Goldman Sachs Says Bigger Surplus in Mexico May Win Over Traders

09/07/16 Bloomberg

luis videgarayBanks including Goldman Sachs Group Inc. and Bank of America Corp. say Mexico can do more to shore up its finances.

Mexico Finance Minister Luis Videgaray is scheduled to go to the lower house of Congress on Thursday to present the nation’s 2017 budget proposal. The plan may call for a so-called primary budget surplus that’s equal to about 0.2 percent of gross domestic product, based on a preliminary estimate from the government earlier this year. But Mexico may be more ambitious, says Goldman Sachs’s Alberto Ramos.

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Mexico: slower and lower

08/30/16 The Financial Times 

PenaNietoMexico, that most stable and reliable of emerging markets, may be sliding towards a credit rating downgrade. Last week S&P Global Ratings revised its outlook to negative from stable and warned it saw a one-in-three chance of a ratings cut in the next two years due to substandard growth and rising sovereign borrowings.

That caught up with Moody’s, which had lowered its own outlook back in March. And while Fitch, the third of the big three rating agencies, still sees Mexico’s rating as stable, it too warned in July of risks regarding the economy and fiscal consolidation.

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Mexico’s Carstens warns on protectionism

08/29/16 Financial Times 

Agustin_CarstensProtectionist trends in leading economies are threatening the world’s already laggardly growth potential, the head of Mexico’s central bank has warned.

Agustín Carstens, the governor of the Bank of Mexico, said that anti-globalisation demands were not confined to the US, where Donald Trump has been vowing to rip up trade deals, but were visible across a range of G20 countries.

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Wynne heads to Mexico to promote trade and cap-and-trade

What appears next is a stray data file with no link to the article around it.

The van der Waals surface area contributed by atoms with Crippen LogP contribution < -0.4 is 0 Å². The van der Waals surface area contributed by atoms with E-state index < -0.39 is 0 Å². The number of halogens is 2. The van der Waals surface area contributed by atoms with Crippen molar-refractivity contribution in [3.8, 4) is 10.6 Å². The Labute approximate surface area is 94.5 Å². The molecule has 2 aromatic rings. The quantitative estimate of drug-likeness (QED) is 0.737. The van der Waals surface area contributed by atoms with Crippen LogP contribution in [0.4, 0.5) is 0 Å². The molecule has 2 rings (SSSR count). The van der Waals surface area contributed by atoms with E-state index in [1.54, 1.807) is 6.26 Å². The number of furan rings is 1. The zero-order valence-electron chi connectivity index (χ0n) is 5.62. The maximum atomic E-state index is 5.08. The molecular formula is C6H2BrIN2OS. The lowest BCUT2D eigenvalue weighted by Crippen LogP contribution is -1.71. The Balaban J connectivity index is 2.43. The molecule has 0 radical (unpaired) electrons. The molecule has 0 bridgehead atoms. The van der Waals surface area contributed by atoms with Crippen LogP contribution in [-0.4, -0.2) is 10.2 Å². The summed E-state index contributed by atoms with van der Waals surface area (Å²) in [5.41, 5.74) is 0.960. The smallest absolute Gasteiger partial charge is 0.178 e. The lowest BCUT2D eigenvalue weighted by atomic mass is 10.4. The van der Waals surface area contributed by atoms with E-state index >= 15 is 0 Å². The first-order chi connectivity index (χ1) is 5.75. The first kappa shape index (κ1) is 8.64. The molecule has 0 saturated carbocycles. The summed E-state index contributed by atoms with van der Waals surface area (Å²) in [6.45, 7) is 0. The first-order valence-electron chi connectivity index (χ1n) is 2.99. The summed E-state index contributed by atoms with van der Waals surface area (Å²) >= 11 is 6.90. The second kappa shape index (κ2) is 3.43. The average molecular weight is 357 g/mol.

08/28/2016 The Star

canadaWith all the Trump-fuelled talk of trade protectionism in the U.S. presidential election, Premier Kathleen Wynne is headed to Mexico to remind officials there that Ontario is wide open for business.

Wynne flies to Mexico City on Monday for meetings with Mexican political leaders, manufacturers, exporters, and potential investors.

“Mexico is our fourth-largest trading partner — $27 billion goes back and forth (annually) so it’s really important that we have that relationship,” the premier told the Star.

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Explaining Mexico’s Consumer Paradox

08/24/16 The Huffington Post 

Pesos by Flickr user AleiexThe disassociation between consumer confidence and consumer spending habits over the past two years has been one of the Mexico’s most interesting economic puzzles. The economy remains stuck in a three-year slowdown (GDP contracted in the second quarter by a sequential 0.3%), tighter fiscal and monetary conditions are in place as a result of low oil prices and a weak peso, and the string of corruption and impunity scandals surrounding the political class (and particularly the ruling PRI) appears to have no end in sight, even despite the passage of anti-corruption legislation.

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U.S.-Mexico Agricultural Trade: Opportunities for Making Free Trade Under NAFTA More Agile

08/22/2016 USDA Economic Research Service

us mex flagAs part of the North American Free Trade Agreement (NAFTA), Mexico and the United States gradually eliminated all tariffs and quotas governing bilateral agricultural trade during a 14-year transition period from January 1, 1994, to January 1, 2008. The same period saw growing cooperation between the two countries on sanitary, phytosanitary, and other regulatory issues affecting the agricultural and processed food sectors—a process that continues to this day. Together, this sweeping trade liberalization and ongoing regulatory cooperation made possible a dramatic increase in U.S.-Mexico agricultural trade.

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Sen. John McCain says he’ll support NAFTA, Arizona economy if re-elected

08/16/2016 KTAR News

NAFTAPHOENIX — U.S. Sen. John McCain (R-Ariz.) told a crowd on Tuesday that he would continue to support free trade agreements such as NAFTA should he be re-elected.

“If you don’t believe in trade agreements, then, fundamentally, either you think the agreement itself is unfair … or you don’t believe in the American worker,” McCain told the Greater Phoenix Chamber of Commerce.

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